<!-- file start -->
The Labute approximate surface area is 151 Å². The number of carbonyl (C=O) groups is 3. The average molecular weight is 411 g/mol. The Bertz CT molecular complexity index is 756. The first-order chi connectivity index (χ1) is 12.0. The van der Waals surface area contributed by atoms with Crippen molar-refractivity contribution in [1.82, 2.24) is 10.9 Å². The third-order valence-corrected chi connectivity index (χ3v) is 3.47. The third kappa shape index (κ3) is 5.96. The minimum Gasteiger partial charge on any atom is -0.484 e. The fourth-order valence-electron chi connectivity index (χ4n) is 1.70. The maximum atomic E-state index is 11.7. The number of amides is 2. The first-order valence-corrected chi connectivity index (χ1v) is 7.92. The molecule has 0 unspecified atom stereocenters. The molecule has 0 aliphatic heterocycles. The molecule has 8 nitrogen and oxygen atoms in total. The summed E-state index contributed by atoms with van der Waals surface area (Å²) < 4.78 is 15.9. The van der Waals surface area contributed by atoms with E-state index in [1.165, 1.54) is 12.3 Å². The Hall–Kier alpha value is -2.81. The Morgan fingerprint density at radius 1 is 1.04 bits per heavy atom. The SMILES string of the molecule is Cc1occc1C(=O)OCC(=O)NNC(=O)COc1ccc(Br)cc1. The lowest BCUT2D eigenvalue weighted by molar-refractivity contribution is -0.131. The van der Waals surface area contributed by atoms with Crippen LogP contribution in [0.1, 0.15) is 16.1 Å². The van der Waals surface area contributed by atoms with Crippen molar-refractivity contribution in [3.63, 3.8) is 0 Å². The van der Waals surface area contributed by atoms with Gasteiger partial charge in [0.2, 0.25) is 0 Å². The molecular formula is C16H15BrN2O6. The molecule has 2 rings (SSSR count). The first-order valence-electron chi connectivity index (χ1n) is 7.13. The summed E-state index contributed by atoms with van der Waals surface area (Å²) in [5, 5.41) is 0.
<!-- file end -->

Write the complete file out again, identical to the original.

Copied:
The Labute approximate surface area is 151 Å². The number of carbonyl (C=O) groups is 3. The average molecular weight is 411 g/mol. The Bertz CT molecular complexity index is 756. The first-order chi connectivity index (χ1) is 12.0. The van der Waals surface area contributed by atoms with Crippen molar-refractivity contribution in [1.82, 2.24) is 10.9 Å². The third-order valence-corrected chi connectivity index (χ3v) is 3.47. The third kappa shape index (κ3) is 5.96. The minimum Gasteiger partial charge on any atom is -0.484 e. The fourth-order valence-electron chi connectivity index (χ4n) is 1.70. The maximum atomic E-state index is 11.7. The number of amides is 2. The first-order valence-corrected chi connectivity index (χ1v) is 7.92. The molecule has 0 unspecified atom stereocenters. The molecule has 0 aliphatic heterocycles. The molecule has 8 nitrogen and oxygen atoms in total. The summed E-state index contributed by atoms with van der Waals surface area (Å²) < 4.78 is 15.9. The van der Waals surface area contributed by atoms with E-state index in [1.165, 1.54) is 12.3 Å². The Hall–Kier alpha value is -2.81. The Morgan fingerprint density at radius 1 is 1.04 bits per heavy atom. The SMILES string of the molecule is Cc1occc1C(=O)OCC(=O)NNC(=O)COc1ccc(Br)cc1. The lowest BCUT2D eigenvalue weighted by molar-refractivity contribution is -0.131. The van der Waals surface area contributed by atoms with Crippen LogP contribution in [0.1, 0.15) is 16.1 Å². The van der Waals surface area contributed by atoms with Crippen molar-refractivity contribution in [3.63, 3.8) is 0 Å². The van der Waals surface area contributed by atoms with Gasteiger partial charge in [0.2, 0.25) is 0 Å². The molecular formula is C16H15BrN2O6. The molecule has 2 rings (SSSR count). The first-order valence-electron chi connectivity index (χ1n) is 7.13. The summed E-state index contributed by atoms with van der Waals surface area (Å²) in [5, 5.41) is 0.